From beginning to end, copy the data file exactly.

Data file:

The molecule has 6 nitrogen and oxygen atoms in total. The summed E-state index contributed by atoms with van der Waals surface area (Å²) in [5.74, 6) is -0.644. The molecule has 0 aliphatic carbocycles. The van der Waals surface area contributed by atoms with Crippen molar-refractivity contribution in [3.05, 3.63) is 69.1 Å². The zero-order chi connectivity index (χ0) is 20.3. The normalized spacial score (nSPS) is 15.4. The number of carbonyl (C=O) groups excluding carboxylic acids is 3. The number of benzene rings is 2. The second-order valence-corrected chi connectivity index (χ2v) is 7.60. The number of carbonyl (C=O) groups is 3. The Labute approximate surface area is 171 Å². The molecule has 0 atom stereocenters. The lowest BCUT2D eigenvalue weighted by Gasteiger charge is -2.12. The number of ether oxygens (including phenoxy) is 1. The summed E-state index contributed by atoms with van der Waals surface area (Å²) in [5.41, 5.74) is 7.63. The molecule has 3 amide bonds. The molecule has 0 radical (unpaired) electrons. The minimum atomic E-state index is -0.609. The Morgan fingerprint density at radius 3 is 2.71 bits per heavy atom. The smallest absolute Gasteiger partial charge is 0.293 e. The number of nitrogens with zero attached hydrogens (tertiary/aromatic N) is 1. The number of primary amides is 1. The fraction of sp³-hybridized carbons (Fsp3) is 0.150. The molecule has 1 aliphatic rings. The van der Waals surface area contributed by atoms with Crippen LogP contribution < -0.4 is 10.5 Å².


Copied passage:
The molecule has 6 nitrogen and oxygen atoms in total. The summed E-state index contributed by atoms with van der Waals surface area (Å²) in [5.74, 6) is -0.644. The molecule has 0 aliphatic carbocycles. The van der Waals surface area contributed by atoms with Crippen molar-refractivity contribution in [3.05, 3.63) is 69.1 Å². The zero-order chi connectivity index (χ0) is 20.3. The normalized spacial score (nSPS) is 15.4. The number of carbonyl (C=O) groups excluding carboxylic acids is 3. The number of benzene rings is 2. The second-order valence-corrected chi connectivity index (χ2v) is 7.60. The number of carbonyl (C=O) groups is 3. The Labute approximate surface area is 171 Å². The molecule has 0 atom stereocenters. The lowest BCUT2D eigenvalue weighted by Gasteiger charge is -2.12. The number of ether oxygens (including phenoxy) is 1. The summed E-state index contributed by atoms with van der Waals surface area (Å²) in [5.41, 5.74) is 7.63. The molecule has 3 amide bonds. The molecule has 0 radical (unpaired) electrons. The minimum atomic E-state index is -0.609. The Morgan fingerprint density at radius 3 is 2.71 bits per heavy atom. The smallest absolute Gasteiger partial charge is 0.293 e. The number of nitrogens with zero attached hydrogens (tertiary/aromatic N) is 1. The number of primary amides is 1. The fraction of sp³-hybridized carbons (Fsp3) is 0.150. The molecule has 1 aliphatic rings. The van der Waals surface area contributed by atoms with Crippen LogP contribution < -0.4 is 10.5 Å².